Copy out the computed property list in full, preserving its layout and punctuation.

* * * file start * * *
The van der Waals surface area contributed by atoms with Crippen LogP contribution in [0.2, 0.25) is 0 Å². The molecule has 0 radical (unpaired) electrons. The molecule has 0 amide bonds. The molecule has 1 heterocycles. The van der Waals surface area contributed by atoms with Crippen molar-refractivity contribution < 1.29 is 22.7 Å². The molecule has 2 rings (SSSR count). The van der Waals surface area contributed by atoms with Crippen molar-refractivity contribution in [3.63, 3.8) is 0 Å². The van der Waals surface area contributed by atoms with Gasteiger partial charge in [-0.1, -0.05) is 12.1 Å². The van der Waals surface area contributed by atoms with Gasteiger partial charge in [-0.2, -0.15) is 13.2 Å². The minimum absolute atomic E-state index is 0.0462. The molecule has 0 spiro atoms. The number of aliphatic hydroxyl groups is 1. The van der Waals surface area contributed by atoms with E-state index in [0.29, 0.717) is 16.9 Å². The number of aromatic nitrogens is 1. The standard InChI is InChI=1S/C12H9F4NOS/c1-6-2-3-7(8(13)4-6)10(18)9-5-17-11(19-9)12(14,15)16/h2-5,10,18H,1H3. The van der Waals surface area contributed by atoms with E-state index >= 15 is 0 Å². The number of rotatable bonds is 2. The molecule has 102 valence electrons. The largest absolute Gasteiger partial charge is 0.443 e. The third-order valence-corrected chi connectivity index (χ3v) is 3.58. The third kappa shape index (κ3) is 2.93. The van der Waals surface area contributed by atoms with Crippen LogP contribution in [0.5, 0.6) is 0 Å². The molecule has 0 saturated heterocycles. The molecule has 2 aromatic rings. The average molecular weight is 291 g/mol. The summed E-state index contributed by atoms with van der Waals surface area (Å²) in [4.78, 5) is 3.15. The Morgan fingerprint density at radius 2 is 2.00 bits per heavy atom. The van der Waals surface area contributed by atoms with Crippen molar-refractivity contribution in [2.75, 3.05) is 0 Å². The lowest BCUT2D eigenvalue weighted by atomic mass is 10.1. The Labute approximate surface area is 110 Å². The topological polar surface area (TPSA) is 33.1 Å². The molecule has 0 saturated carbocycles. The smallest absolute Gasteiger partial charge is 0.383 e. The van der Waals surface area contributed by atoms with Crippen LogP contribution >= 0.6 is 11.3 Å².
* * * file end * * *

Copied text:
The van der Waals surface area contributed by atoms with Crippen LogP contribution in [0.2, 0.25) is 0 Å². The molecule has 0 radical (unpaired) electrons. The molecule has 0 amide bonds. The molecule has 1 heterocycles. The van der Waals surface area contributed by atoms with Crippen molar-refractivity contribution < 1.29 is 22.7 Å². The molecule has 2 rings (SSSR count). The van der Waals surface area contributed by atoms with Crippen molar-refractivity contribution in [3.63, 3.8) is 0 Å². The van der Waals surface area contributed by atoms with Gasteiger partial charge in [-0.1, -0.05) is 12.1 Å². The van der Waals surface area contributed by atoms with Gasteiger partial charge in [-0.2, -0.15) is 13.2 Å². The minimum absolute atomic E-state index is 0.0462. The molecule has 0 spiro atoms. The number of aliphatic hydroxyl groups is 1. The van der Waals surface area contributed by atoms with E-state index in [0.29, 0.717) is 16.9 Å². The number of aromatic nitrogens is 1. The standard InChI is InChI=1S/C12H9F4NOS/c1-6-2-3-7(8(13)4-6)10(18)9-5-17-11(19-9)12(14,15)16/h2-5,10,18H,1H3. The van der Waals surface area contributed by atoms with E-state index >= 15 is 0 Å². The number of rotatable bonds is 2. The molecule has 102 valence electrons. The largest absolute Gasteiger partial charge is 0.443 e. The third-order valence-corrected chi connectivity index (χ3v) is 3.58. The third kappa shape index (κ3) is 2.93. The van der Waals surface area contributed by atoms with Crippen LogP contribution in [0.5, 0.6) is 0 Å². The molecule has 0 saturated heterocycles. The molecule has 2 aromatic rings. The average molecular weight is 291 g/mol. The summed E-state index contributed by atoms with van der Waals surface area (Å²) in [4.78, 5) is 3.15. The Morgan fingerprint density at radius 2 is 2.00 bits per heavy atom. The van der Waals surface area contributed by atoms with Crippen molar-refractivity contribution in [2.75, 3.05) is 0 Å². The lowest BCUT2D eigenvalue weighted by atomic mass is 10.1. The Labute approximate surface area is 110 Å². The topological polar surface area (TPSA) is 33.1 Å². The molecule has 0 saturated carbocycles. The smallest absolute Gasteiger partial charge is 0.383 e. The van der Waals surface area contributed by atoms with Crippen LogP contribution >= 0.6 is 11.3 Å².